Perhaps the most evident example of a deadly sin in Beowulf is Pride. A significant characteristic of the warrior culture of the Beowulf age, Pride is allegorically depicted as a soldier in Psychomachia; “[i]t chanced that Pride was galloping about, all puffed up…. In such style does this boastful she-warrior display herself… as she circles round on her bedecked steed” (Prudentius, 1949, pp.291-3). Beowulf as a character is presented as the embodiment of both the sin of Pride and the virtue of Humility. Beowulf’s many declarations of his extreme strength and battle glory denote his pride and desire to attain notoriety after his body expires;

For every one of us, living in this world

means waiting for our death. Let whoever can

win glory before death. When a warrior is gone,

that will be his best and only bulwark. (Heaney, 2006, l.1386-9)

Beowulf lives and abides by this philosophy, fighting to live on after death. In his final act of glory, Beowulf ultimately sacrifices the security of Geatland 1 for his obstinacy in defeating the dragon alone, rejecting the warning made by Hrothgar;

This fight is not yours,

nor is it up to any man except me

to measure his strength against the monster

or to prove his worth. (Heaney, 2006, l.2532-5)

This pride in his ability, according to Margaret E Goldsmith (1962, p.73), is to be expected; “Beowulf… possesses that arrogant self-confidence which is the special trait of the supremely noble and courageous fighter.” It is thus possible to find the virtue within the sin; pride is synonymous with Beowulf’s reputation as a courageous leader.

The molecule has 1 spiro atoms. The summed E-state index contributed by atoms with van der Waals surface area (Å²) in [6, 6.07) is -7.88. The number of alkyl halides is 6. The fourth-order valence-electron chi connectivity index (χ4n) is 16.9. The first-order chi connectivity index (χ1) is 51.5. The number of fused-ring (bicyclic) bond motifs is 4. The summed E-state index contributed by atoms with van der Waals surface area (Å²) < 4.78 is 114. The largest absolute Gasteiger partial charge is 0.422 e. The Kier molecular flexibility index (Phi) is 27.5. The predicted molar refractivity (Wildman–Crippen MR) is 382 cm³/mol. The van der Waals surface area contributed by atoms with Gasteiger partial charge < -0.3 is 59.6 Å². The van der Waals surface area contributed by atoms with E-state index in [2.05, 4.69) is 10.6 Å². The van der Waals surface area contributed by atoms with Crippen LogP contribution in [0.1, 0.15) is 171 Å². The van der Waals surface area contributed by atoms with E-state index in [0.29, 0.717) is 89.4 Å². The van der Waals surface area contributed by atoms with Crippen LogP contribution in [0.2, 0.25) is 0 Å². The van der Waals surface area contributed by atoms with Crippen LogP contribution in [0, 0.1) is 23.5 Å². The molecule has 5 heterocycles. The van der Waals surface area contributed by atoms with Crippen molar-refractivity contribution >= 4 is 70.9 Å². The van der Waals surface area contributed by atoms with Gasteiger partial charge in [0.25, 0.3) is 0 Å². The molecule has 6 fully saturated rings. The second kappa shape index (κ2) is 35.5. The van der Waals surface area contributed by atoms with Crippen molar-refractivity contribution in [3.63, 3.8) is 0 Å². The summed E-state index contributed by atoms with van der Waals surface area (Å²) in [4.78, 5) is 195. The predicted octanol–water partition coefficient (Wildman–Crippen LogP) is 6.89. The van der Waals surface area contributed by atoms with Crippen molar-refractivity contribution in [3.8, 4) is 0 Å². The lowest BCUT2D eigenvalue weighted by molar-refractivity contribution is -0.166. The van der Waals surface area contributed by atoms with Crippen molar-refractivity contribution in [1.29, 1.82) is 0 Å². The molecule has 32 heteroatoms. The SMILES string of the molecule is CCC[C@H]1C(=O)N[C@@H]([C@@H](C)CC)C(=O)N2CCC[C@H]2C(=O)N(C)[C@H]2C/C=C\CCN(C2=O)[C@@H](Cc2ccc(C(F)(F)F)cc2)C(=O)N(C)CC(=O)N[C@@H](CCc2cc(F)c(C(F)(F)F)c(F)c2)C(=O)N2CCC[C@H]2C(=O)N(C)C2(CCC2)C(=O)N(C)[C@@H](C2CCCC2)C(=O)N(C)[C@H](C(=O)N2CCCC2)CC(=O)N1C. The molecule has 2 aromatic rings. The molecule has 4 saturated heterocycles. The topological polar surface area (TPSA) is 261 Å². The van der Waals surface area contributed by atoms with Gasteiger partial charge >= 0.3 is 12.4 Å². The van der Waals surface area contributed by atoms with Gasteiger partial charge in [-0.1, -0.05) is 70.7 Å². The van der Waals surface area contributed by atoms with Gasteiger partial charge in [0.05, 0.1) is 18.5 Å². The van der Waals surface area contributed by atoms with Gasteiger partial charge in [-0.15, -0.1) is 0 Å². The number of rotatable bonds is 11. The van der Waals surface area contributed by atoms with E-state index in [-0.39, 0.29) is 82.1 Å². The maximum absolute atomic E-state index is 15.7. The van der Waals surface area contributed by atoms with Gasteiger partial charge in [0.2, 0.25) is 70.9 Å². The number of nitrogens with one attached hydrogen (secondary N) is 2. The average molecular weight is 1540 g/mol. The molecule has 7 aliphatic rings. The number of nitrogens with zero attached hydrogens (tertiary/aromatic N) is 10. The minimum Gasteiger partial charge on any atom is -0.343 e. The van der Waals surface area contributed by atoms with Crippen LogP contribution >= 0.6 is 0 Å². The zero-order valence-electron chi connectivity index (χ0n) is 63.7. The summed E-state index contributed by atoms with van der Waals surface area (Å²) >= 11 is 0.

However, Hrothgar’s sincere warning against succumbing to the trappings of pride suggests otherwise. The embodiment of humility, Hrothgar’s perception of Beowulf’s precarious morality implicates the young warrior in arrogant behaviour following his successes in battle; “O flower of warriors, beware of that trap. / Choose dear Beowulf, the better part, / eternal rewards. Do not give way to pride” (Heaney, 2006, l.1758-60). In order to fully raise Beowulf’s awareness of his excessive indulging in such character flaws, Hrothgar compares Beowulf to another leader, Heremod, who broke the code of comitatus by killing his thanes 2 in his own hall as he became increasingly fixated on material wealth;

He grew bloodthirsty, gave no more rings

to honour the Danes. He suffered in the end

for having plagued his people for so long:

his life lost happiness. (Heaney, 2006, l.1719-22)

Hrothgar warns that to overlook mortality, as the morally ambiguous protagonist of his story did, is foolish, as it is the soul that will continue living after the physical body expires; “[t]hen finally the end arrives/ when the body he was lent collapses and falls/ prey to its death” (Heaney, 2006, l.1754-6). His warning is thus very direct; it is an acute focus on Beowulf’s weaknesses by a wiser man who has become increasingly fond of, and familiar to, his guest. This speech also reveals much about the speaker; through his tactful and empathetic advice, Hrothgar displays his own wisdom and humility. He is aware of his responsibility as ruler, but also realises the finite nature of man, thus investing in spiritual growth as opposed to worldly physicality; “Hrothgar’s generosity/ was praised repeatedly. He was a peerless king/ until age sapped his strength and did him/ mortal harm, as it has done so many” (Heaney, 2006, l.1884-7).